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Report On Business From Holy Grail to dropped ball: How Quebec’s securities watchdog fumbled the case against Amaya

It was supposed to be the Holy Grail case for Quebec’s securities watchdog, a chance to prove it could prosecute a high-profile gambling mogul for alleged insider trading. Instead, it has left observers asking how things could go so wrong.

When Justice Salvatore Mascia of the Quebec Court this week threw out charges against former Amaya Inc. chief executive David Baazov and two co-accused because the Autorité des marchés financiers (AMF) mishandled the file, it underlined Canada’s poor record for policing insider trading compared with the United States.

Former CEO of Amaya, David Baazov, seen at the now-renamed company’s Montreal headquarters in 2016, and his co-accused maintain they are innocent of the insider-trading charges levelled against them by Quebec’s securities regulator. The case was thrown out this week after the presiding judge found the Autorité des marchés financiers had mishandled the file.

Corey Hendrickson/The Globe and Mail

But it also showed that there are procedural protections for accused. That the AMF could not bring the case forward without violating them raises new questions about the regulator and whether it has the skill and stamina to see this complex saga through.

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“It may in fact be important protection of our justice system,” Norm Keith, a Toronto-based lawyer with the law firm Fasken who has written books on insider trading, said of the decision in favour of the rights of the accused. “But it’s very disappointing that the government regulators can’t get their act together. ... It should cause the man on the street to demand more of their government regulators in terms of their integrity, their diligence and maybe their resources.”

Mr. Baazov embraced his lawyer, Sophie Melchers of Norton Rose Fulbright, for several seconds after Justice Mascia finished reading his decision on Wednesday afternoon. But although it was a victory, he did not win by proving his innocence.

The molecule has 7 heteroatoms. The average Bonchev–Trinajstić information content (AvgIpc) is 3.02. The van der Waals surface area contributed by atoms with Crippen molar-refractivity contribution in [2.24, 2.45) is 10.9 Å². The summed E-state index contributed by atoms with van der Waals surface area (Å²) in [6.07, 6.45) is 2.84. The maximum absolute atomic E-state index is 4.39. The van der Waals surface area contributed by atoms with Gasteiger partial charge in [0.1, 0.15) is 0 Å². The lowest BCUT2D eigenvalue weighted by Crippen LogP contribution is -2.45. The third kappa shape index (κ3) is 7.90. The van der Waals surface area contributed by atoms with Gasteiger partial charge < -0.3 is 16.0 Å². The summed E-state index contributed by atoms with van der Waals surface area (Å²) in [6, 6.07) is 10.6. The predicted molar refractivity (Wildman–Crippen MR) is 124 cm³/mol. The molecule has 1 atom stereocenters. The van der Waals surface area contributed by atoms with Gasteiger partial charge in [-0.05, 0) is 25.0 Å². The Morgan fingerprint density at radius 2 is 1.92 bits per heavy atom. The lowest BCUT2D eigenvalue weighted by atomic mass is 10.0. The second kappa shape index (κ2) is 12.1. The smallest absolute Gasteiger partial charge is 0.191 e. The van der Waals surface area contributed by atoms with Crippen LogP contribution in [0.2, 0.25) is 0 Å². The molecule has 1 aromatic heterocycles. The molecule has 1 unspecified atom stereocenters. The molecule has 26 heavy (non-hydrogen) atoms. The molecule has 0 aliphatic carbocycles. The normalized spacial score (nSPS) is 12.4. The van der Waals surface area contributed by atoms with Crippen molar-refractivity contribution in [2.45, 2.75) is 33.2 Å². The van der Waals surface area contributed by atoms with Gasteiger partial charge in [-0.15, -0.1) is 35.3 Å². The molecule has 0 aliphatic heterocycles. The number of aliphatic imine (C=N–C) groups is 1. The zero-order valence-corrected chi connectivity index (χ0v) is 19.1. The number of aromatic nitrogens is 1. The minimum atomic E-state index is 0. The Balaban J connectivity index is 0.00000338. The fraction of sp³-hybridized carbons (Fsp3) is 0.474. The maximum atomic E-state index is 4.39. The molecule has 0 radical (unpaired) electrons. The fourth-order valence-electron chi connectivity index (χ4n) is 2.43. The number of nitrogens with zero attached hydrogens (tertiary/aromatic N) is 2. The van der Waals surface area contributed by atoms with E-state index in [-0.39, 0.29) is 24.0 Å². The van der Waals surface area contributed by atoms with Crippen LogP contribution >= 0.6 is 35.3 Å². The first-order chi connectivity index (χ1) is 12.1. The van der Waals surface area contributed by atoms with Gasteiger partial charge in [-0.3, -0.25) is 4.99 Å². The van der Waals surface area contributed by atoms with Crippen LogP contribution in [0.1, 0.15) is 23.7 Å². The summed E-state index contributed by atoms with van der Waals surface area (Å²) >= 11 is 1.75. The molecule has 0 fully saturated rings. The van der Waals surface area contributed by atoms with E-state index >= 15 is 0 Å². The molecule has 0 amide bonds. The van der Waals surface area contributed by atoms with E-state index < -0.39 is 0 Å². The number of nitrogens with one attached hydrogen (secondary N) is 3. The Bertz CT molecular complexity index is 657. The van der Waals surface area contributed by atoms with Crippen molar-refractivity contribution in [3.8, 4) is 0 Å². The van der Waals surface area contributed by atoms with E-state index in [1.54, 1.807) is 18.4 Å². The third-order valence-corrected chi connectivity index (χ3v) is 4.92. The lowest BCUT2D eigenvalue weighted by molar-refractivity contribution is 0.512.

The AMF lost because of what the judge characterized as a failure to meet its duties and obligations to offer timely disclosure of evidence and properly protect solicitor-client privilege. That in turn jeopardized the integrity of the legal process and required a stay of proceedings, the judge ruled.

“Trials are not well-oiled machines,” Judge Mascia told the court. “Mistakes happen. Nevertheless, there are limits. Let’s not forget that it’s the accused that live with the inconveniences, the stress and the vicissitudes that come with charges against them. Without expecting a perfect trial, they have the right to a trial that takes place without major encroachment.”

Quebec’s securities watchdog charged Mr. Baazov, his childhood friend Benjamin Ahdoot, and Yoel Altman, a consultant who advised on Amaya deals, with insider trading and attempting to influence the market price of Amaya stock in March, 2016. As the AMF plowed resources into multiple investigations of Mr. Baazov’s activities, the case became one of Canada’s biggest ever securities files.

The Montreal-based entrepreneur and his co-accused maintain they are innocent.

The regulator had trouble managing the case almost from the start, the judge noted. For example, last November, after sharing 16 million documents with the defence, the AMF said most were released inadvertently and should not have been disclosed. Two months later, the regulator said another set of documents it shared with the defence had not been reviewed for privilege.

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The judge pushed on with the trial anyway and it started in late April. On May 16, the AMF asked the court to order the defence to immediately put in place measures to “quarantine” some 300,000 documents it shared that were potentially privileged.

Defence lawyers called the request nonsense, saying it was like asking them to forget what they had seen.

Defence lawyers filed for a stay of proceedings and Justice Mascia agreed, calling out the AMF in his decision for its “laxness” and “lack of rigour.”

The way the AMF appears to have treated privileged documents is “troubling,” the judge added, as is the way it piled volumes of evidence on the defence ”à la dump truck.” Delaying the trial further was an option the judge said he rejected. He said it would not be fair to ask defence counsel to try to isolate the potentially privileged documents while preparing to question witnesses.

“No explanation was given by the AMF as to how mistakes like these could have happened,” the judge said. “Although society has an interest in criminal proceedings being judged to their fullest, can we always ask the defendants to suffer the inconveniences of repeated errors by the prosecution?”

Sylvain Théberge, spokesman for the AMF, rejected suggestions the outcome undermined the AMF’s credibility, noting the regulator has won several other cases.

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“Our enforcement assessment is very good,” Mr. Théberge said.

At the heart of this case is why so many investors bet on Amaya, a minnow-sized Montreal online-gambling company, months before news broke about its US$4.9-billion takeover of betting giant PokerStars. Trading in Amaya stock was frenzied in the weeks before the deal was announced in June, 2014, amid industry rumours of a tie-up between the companies.

While that question might never be answered, at least two parallel investigations are still under way.

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